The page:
This is not a boss fight but I have to talk about the game’s final sequence. Taken from the comic books, the final stage involves Captain America grabbing on to a large missile that’s headed straight for America. You have to make your way to the front of the missile and disable it’s targeting system. In the comic books, this was his and Bucky’s final mission for the Allies. The movie changed how Cap ends up in ice, so it’s great to see this sequence in this game.
Visuals, Sound, and Presentation
I normally don’t like 3D polygon graphics from this era, but I found the graphics of Captain America: Super Solder to be okay. I still would have preferred pixel art, but the characters in this game are small enough that I don’t notice the blocky models. Although when the camera zooms in, you can really see it. Still, Cap’s 3D model looked great, especially with the colors and lighting effects. Enemies looked great too, and there were enough variety with the normal enemies. Environments did get a bit repetitive but not too much for me to get sick of the game.
What surprised me about this game is the sound. This game’s themes are actually very good and fit well with the movie. There are only a handful so the music will repeat, but there’s enough variety so I didn’t get tired of them. But the voice acting is top notch. All lines of dialogue are voice acted, and the voices are very close to how they actually speak in the film. As I was playing the game, it felt like I was playing an extension of the movie.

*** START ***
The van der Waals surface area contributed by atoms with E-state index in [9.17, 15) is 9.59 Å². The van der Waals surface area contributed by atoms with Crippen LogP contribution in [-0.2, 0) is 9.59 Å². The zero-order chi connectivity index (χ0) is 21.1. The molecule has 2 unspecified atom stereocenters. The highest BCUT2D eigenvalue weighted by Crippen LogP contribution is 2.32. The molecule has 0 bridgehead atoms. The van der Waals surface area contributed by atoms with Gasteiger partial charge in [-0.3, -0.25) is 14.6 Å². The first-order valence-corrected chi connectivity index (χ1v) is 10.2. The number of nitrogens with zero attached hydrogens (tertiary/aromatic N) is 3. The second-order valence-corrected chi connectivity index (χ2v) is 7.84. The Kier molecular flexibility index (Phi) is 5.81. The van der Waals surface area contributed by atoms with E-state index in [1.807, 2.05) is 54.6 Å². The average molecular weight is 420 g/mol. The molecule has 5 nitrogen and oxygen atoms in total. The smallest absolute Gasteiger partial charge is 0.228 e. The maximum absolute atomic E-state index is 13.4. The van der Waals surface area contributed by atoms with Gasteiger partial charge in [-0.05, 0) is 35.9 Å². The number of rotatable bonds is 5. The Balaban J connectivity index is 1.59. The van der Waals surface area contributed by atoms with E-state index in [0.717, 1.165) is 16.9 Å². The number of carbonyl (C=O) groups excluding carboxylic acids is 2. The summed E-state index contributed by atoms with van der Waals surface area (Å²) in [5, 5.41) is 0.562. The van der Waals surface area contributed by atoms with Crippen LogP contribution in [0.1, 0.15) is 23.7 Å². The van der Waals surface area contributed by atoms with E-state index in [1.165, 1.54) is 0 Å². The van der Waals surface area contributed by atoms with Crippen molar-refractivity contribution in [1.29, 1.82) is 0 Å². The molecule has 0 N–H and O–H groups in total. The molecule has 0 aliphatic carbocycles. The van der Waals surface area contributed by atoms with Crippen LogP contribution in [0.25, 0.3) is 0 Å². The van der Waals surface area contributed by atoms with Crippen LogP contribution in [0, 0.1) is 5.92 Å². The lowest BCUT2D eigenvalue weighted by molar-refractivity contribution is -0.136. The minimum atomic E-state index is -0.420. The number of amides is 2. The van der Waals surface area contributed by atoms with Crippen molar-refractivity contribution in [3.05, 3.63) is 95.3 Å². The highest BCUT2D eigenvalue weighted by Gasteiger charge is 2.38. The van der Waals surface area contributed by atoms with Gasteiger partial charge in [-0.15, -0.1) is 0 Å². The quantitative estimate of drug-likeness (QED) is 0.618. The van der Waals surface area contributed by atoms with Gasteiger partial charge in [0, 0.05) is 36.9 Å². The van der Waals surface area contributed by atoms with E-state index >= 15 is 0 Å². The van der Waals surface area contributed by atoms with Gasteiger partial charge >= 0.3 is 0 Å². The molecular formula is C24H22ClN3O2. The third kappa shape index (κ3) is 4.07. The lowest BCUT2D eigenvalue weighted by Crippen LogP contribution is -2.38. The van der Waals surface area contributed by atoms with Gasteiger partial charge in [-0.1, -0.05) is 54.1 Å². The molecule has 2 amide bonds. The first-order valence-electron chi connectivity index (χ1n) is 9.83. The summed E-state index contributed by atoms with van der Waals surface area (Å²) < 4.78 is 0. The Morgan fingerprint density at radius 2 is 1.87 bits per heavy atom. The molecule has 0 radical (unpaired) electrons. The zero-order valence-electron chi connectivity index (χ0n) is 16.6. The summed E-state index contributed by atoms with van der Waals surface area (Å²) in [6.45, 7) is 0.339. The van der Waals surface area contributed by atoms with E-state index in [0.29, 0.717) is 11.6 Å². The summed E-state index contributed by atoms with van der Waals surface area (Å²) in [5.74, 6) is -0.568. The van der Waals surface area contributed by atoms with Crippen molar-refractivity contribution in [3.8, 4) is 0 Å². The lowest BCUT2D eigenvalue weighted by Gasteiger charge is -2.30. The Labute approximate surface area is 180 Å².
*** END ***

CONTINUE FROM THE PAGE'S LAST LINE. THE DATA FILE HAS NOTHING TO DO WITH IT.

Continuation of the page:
The presentation of this game is also really good. Menus look like dog tags, and you’ll see a lot of folders representing mission objectives and other elements. The motion detector looks like a radar screen from the 1940s. Cutscenes used art that looked similar to the likenesses of the actors who portrayed these characters in the movie. This is a well polished game.
I said a lot of positive things about Captain America: Super Soldier, but it fell a little short of what I wanted from it. Not having a level select or a New Game + option made collecting all the collectibles a chore (you can’t backtrack when you miss one). And even though the main game was fun, this title missed having bonus features or additional game modes. Having extra play modes would have added a lot of value to this game.
I had fun playing Captain America: Super Soldier. It’s a lot better than what I expected. But if you compare it with video games that are really good, this falls short. You’re better off playing other video games if you’re not a big Marvel fan. If you’re a fan of Marvel superheroes, and especially the Marvel Cinematic Universe, this game might be worth checking out.